### Video Transcript

π is the set of all integers from
one to π. πΈ is the set of even numbers. π is the set of multiples of
five. π is the set of prime numbers. Part a, explain why there is only
one number in πΈ intersection π. Part b, given that π is a multiple
of 10, how many numbers are in π intersection π? Circle your answer. Is it π divided by five minus one,
π divided by five plus one, π minus five, or π divided by five?

Letβs just remind ourselves of some
of the notation that we need to know. This is the Greek letter π. And itβs usually used to denote the
universal set. Thatβs all the objects weβre
interested in. And here, those are all
integers. Remember, those are whole numbers
from one to π. So we could say that that could be
one, two, three, four, all the way through to π.

We then see that πΈ is the set of
all even numbers. Remember, an even number is a
multiple of two. And it will always end in two,
four, six, eight, or zero. π is the set of multiples of
five. And those are the numbers in the
five times tables. Theyβre five, 10, 15, 20, and so
on. And then, we have π as being the
set of prime numbers. Remember, a prime number has
exactly two factors, one and itself. The first five prime numbers are
two, three, five, seven, and 11. Itβs important to remember that one
is not a prime number. One actually only has one factor,
one. So how does this help us for part
a?

Well, this symbol here that looks a
little bit like the letter n means the intersection of two sets. When we think about that in terms
of two circles on a Venn diagram, itβs the overlap. So weβre interested in the numbers
that would appear in the overlap between the set of even numbers and the set of
prime numbers. That is the set of numbers that are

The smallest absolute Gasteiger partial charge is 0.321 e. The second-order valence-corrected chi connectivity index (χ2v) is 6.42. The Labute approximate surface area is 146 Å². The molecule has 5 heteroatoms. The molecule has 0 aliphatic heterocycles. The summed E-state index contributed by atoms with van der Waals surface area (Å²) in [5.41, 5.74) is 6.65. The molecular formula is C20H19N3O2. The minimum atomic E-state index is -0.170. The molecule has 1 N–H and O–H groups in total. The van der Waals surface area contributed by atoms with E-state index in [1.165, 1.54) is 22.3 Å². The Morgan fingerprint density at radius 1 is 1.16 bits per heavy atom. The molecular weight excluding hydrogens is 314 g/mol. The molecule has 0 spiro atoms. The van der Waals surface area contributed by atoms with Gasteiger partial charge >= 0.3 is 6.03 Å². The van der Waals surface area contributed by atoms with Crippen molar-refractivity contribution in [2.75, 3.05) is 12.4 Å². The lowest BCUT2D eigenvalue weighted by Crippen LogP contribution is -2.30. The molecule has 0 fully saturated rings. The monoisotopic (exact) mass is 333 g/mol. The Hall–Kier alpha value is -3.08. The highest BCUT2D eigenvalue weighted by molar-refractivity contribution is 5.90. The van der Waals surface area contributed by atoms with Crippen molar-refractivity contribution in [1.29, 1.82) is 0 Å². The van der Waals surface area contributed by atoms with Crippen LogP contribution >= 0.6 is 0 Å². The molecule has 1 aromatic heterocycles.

both even numbers and prime numbers. Two is the only even prime
number. This means it is the only number
which will appear in the intersection between sets πΈ and π.

Remember, we said a prime number
has exactly two factors. Two has two factors; itβs one and
two. Any other even number will have a
factor of two apart from one and itself. So thereβs no way that any other
even number can have only two factors. And we can now see that there can
only be one number in πΈ intersection π. Itβs the number two, since two is
the only even prime number.

Now, letβs consider part b. Weβre told that π is a multiple of
10. Remember, multiples of 10 are the
numbers in the 10 times table: 10, 20, 30, and so on. And weβre looking to find how many
numbers there are in the intersection of sets π and π. That means weβre interested in the
multiples of five which are also integers from one to π. If π is equal to 10, then numbers
that appear in this set are five and 10. If π is equal to 20, the multiples
of five in this set are five, 10, 15, and 20. And if π is equal to 30, the
multiples are five, 10, 15, 20, 25, and 30.

That means that when π is equal to
10, there are two numbers in the set. When π is equal to 20, there are
four numbers in the set. And when π is equal to 30, there
are six numbers in the set. In fact, we can see that for every
10 numbers there are in π, there are two multiples of five. When π is a multiple of 10, then
we can say that two out of every 10 of these numbers are multiples of five. Thatβs two-tenths of π.

Remember, βofβ is commonly
interchanged with the multiplication symbol. And we can simplify two-tenths to
one-fifth. And we say that one-fifth of π are
multiples of five when π is a multiple of 10. Another way of saying this is π
over five. So our answer here is π over
five.